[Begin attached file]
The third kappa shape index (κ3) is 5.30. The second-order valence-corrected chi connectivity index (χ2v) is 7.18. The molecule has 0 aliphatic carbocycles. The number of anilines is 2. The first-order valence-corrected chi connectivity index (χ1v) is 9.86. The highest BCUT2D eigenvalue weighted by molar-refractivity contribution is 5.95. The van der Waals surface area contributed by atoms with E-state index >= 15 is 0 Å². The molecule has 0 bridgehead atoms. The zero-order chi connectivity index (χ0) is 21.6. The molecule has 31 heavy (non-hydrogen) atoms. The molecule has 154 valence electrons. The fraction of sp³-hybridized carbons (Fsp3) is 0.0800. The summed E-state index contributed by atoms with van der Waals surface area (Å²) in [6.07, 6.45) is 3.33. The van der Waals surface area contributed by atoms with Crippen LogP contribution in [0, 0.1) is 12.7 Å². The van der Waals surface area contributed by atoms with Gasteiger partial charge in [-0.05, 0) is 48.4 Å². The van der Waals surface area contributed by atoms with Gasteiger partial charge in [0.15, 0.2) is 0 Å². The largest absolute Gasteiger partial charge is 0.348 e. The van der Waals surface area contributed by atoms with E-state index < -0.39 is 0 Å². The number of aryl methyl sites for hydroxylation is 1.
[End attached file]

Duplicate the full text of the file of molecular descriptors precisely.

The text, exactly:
The third kappa shape index (κ3) is 5.30. The second-order valence-corrected chi connectivity index (χ2v) is 7.18. The molecule has 0 aliphatic carbocycles. The number of anilines is 2. The first-order valence-corrected chi connectivity index (χ1v) is 9.86. The highest BCUT2D eigenvalue weighted by molar-refractivity contribution is 5.95. The van der Waals surface area contributed by atoms with E-state index >= 15 is 0 Å². The molecule has 0 bridgehead atoms. The zero-order chi connectivity index (χ0) is 21.6. The molecule has 31 heavy (non-hydrogen) atoms. The molecule has 154 valence electrons. The fraction of sp³-hybridized carbons (Fsp3) is 0.0800. The summed E-state index contributed by atoms with van der Waals surface area (Å²) in [6.07, 6.45) is 3.33. The van der Waals surface area contributed by atoms with Crippen LogP contribution in [0, 0.1) is 12.7 Å². The van der Waals surface area contributed by atoms with Gasteiger partial charge in [-0.05, 0) is 48.4 Å². The van der Waals surface area contributed by atoms with Gasteiger partial charge in [0.15, 0.2) is 0 Å². The largest absolute Gasteiger partial charge is 0.348 e. The van der Waals surface area contributed by atoms with E-state index < -0.39 is 0 Å². The number of aryl methyl sites for hydroxylation is 1.